Re-imagining What Leadership Means: The Human Resources Edition
Once, employees were seen as people who were paid to do a job. Today, in an increasingly complex business world, companies are realizing that their people are their competitive advantage. Without ingenuity, experience, ideas, and collaboration, new ideas can’t evolve and become reality.
In response to the mass retirement of the Baby Boomers and the intense disruption of the digital age, our definition of leadership is changing. According to McKinsey, it’s more important than ever for true leaders to create a vision of change and frame it positively. Where once leaders told workers what to do, now in winning cultures they solicit input. And these sea changes have, in turn, spurred changes in human resources.
Some of the ways change is showing up in 21st-century HR include:
Talent management has won out over hiring.
Today, the most forward-thinking companies focus on a holistic recruitment and retention strategy, cultivating interest in a company before a position is ever open. Talent management strategy encompasses the candidate and employee experience, in an effort to improve retention and boost employee engagement.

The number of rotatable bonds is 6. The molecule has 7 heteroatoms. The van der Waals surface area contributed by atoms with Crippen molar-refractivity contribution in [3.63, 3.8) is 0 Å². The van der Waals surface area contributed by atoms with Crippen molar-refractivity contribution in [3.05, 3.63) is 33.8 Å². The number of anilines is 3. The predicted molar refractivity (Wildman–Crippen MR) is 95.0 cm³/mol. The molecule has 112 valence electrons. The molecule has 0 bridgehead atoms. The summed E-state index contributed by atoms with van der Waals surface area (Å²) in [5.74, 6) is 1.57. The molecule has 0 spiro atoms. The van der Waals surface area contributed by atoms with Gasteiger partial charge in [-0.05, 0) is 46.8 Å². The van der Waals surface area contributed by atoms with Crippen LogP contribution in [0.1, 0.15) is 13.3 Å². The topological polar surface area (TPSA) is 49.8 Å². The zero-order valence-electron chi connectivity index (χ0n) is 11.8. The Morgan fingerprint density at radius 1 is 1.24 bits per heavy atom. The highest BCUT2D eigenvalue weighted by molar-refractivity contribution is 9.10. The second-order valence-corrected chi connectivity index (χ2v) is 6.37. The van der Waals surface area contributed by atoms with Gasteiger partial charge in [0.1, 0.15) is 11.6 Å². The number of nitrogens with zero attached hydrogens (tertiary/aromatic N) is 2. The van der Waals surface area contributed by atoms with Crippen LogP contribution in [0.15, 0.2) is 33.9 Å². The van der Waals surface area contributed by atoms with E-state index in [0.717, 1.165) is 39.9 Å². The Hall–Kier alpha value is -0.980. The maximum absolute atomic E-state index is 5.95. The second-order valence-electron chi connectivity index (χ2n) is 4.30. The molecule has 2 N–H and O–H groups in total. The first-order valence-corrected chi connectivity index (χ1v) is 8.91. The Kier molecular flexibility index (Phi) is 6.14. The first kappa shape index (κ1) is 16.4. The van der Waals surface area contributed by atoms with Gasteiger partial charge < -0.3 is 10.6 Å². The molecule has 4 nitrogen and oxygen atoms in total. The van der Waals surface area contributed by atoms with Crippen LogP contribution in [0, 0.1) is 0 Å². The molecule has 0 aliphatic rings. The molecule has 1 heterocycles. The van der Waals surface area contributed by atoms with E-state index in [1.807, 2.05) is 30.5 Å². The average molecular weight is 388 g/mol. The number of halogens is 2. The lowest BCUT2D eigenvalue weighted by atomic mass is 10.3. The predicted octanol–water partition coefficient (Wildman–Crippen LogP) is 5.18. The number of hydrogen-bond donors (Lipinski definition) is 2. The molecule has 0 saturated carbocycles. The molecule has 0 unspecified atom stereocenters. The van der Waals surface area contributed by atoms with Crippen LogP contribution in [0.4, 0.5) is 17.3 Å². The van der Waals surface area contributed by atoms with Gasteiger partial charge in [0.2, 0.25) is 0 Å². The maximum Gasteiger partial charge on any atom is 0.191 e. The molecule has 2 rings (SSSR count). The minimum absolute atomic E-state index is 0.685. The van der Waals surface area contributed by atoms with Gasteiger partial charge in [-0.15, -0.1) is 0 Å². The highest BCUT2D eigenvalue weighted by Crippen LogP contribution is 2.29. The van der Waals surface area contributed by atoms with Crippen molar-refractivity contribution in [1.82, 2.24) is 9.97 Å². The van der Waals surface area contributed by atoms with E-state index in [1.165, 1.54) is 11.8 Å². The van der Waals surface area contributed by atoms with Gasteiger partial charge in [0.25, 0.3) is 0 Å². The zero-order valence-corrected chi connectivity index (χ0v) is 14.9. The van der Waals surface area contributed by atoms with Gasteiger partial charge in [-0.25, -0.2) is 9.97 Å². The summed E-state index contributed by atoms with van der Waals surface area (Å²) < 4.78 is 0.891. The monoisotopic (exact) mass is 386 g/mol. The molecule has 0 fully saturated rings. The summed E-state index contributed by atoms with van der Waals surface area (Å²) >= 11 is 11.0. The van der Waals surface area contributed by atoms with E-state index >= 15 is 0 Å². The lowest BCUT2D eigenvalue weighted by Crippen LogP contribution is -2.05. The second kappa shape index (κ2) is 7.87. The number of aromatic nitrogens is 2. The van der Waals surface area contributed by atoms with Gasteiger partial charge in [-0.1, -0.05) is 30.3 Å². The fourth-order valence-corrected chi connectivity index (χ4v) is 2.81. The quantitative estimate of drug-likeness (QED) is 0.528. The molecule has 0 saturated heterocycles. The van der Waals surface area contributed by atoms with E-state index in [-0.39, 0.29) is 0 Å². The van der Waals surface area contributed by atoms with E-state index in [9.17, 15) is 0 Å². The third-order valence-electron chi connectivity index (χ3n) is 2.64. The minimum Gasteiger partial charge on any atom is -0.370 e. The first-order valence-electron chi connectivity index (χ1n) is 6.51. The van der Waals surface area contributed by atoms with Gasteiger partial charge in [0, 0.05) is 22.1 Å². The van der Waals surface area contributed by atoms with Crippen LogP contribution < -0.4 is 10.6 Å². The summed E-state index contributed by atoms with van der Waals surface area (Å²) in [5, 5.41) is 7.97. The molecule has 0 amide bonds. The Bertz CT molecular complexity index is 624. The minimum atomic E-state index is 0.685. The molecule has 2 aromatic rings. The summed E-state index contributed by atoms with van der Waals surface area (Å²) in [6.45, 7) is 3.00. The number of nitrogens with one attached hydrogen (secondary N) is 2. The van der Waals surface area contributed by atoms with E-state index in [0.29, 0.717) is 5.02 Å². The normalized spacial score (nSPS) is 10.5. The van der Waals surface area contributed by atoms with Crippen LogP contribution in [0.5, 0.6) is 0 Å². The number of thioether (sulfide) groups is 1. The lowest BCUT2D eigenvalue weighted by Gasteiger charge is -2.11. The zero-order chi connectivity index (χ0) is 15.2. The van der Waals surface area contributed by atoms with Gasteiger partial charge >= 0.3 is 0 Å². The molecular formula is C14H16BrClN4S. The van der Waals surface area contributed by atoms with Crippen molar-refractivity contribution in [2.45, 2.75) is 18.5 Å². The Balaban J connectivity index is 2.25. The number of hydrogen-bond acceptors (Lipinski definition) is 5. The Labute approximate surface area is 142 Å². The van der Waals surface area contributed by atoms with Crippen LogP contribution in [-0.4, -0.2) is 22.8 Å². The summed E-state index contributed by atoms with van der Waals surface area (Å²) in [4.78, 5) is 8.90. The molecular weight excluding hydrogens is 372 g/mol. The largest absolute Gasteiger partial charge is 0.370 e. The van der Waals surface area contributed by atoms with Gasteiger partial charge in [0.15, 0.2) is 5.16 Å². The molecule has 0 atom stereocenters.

Culture is key.
A winning company culture can go a long way toward creating lasting employee and customer loyalty, improving productivity, and bettering the bottom line. Building and sustaining a winning culture in which ideas are welcomed and every employee is taught, encouraged, rewarded, and given an opportunity to perform is more important than ever.
Leadership is considered a team sport.
Today, leadership must be embraced as something that comes from within, regardless of title, seniority, division, or function.
The best feedback isn’t reserved for formal reviews.
Companies have been doing away with the formal annual review for years and moving toward instant feedback and recognition models aligned with employees’ individual goals. That’s a good thing, too, as newer ways of assessing performance foster growth, engagement, and satisfaction.
The concept of PeopleOps is on the rise.
Once, operations kept tabs on results, and HR took care of the people side. More and more, though, as competitive advantage arises from talent, the two functions are being combined. Joining the trend, Forbes recently wrote about the rise of a concept unifying Ops and HR into a single, powerful function, called PeopleOps.
More and more, companies are thinking of leadership as a practice, not as a set of specific skills or attached to a specific level or title. An uncertain future demands all of our resources, so it’s best to meet it with all of our potential.
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